Bootleg Liquor

The tax man had a ready pencil.

Back in the 1860s, young Alpine County slapped fees on just about every article and activity. Would-be voters ponied up $2 in poll tax for the privilege of casting their ballot. There was a broker’s license; a license to sell merchandise; a theater license; a peddler’s license; and a license for keeping billiard tables.

On top of it all were hefty property taxes, which were imposed on all sorts of assets. A lawyer’s law library? Taxed. County scrip (that IOU when the County couldn’t pay you in gold)?  Taxed.  Cows, chickens, horses, and wagons all were taxed too. Pretty much anything of value became prey for the tax man’s eager pencil, including — wait for it — dogs.

Saloons did a thriving business.

With the abundance of saloons hard at work fueling early Alpine County miners, liquor licenses became an especially lucrative revenue source for county government. In one quarter of 1867, for example, liquor license revenue was 50% higher than the license fees collected from merchandise sellers.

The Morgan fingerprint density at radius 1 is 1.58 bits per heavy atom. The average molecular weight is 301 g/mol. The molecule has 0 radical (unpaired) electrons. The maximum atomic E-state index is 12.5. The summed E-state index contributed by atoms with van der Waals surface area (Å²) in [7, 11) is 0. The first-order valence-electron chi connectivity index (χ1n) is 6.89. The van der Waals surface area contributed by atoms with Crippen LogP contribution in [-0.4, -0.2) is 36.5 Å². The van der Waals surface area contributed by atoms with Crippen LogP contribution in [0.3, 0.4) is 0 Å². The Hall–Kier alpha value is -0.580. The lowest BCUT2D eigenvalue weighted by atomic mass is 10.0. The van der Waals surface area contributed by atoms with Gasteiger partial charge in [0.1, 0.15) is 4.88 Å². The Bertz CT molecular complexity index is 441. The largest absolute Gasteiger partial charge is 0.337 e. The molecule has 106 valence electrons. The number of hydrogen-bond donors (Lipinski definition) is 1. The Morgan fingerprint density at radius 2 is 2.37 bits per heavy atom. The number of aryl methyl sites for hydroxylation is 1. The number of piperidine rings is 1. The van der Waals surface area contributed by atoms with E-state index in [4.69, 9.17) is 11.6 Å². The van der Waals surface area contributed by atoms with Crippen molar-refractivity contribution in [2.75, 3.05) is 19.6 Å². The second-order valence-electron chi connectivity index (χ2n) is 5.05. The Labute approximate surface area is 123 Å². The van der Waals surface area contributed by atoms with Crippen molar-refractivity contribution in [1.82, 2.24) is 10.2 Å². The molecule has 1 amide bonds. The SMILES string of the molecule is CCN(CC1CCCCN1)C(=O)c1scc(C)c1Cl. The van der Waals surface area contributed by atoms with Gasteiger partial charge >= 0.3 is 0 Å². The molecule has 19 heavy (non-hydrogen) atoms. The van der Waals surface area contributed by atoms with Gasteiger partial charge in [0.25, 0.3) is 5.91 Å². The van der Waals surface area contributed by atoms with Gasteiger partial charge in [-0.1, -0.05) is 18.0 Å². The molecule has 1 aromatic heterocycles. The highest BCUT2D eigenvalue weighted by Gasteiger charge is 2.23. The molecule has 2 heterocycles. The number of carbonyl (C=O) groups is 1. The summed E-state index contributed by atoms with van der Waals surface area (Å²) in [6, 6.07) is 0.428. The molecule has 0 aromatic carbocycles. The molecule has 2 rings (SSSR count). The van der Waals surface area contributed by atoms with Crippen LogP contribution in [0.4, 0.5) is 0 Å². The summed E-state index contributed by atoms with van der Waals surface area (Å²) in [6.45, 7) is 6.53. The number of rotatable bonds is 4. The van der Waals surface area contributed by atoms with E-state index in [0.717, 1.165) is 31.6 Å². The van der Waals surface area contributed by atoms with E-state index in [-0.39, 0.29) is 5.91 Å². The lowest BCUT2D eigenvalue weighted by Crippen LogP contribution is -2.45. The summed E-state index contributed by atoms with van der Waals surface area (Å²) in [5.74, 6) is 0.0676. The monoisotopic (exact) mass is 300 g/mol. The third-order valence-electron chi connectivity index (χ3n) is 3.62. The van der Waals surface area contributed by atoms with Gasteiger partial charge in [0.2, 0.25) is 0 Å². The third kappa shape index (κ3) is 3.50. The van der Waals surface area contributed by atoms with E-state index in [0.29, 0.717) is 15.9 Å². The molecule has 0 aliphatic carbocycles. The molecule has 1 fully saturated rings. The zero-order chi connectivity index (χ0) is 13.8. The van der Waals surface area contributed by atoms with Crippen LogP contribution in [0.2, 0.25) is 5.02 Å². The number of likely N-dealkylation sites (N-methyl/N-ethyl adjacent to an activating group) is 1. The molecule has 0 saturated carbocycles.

Distilleries, too, were supposed to pay a county license fee. Not surprisingly, bootleg operations quickly flourished.

In 1869, rumors began to swirl about an underground liquor operation in Fredericksburg. “All search for its whereabouts proved unavailing”  — until a suspicious fire broke out in 1870 in a vacant house owned by Mrs. Woodford. “The whole establishment was thus unearthed, but the guilty parties have not yet been detected by the revenue officers,” the Chronicle chuckled, “and probably never will be.”

Bootleg liquor was a way to make ends meet during Prohibition.

Secret stills reappeared in Alpine County during Prohibition years, artfully concealed in local barns. Once again, Fredericksburg seems to have been a center for this illicit activity.

For local ranchers, bootlegging likely meant economic survival. “Almost every one of these ranchers on Foothill Road had a still in their barn during Prohibition,” recalls one rancher’s grandson. “My grandfather refused to do it, and we’re the only ones that went broke!”

Want to read more tales from early Alpine history? You can order our books, Silver Mountain City: Ghost of the Sierra and Driving Tour of Woodfords, Diamond Valley & Fredericksburg here!

 

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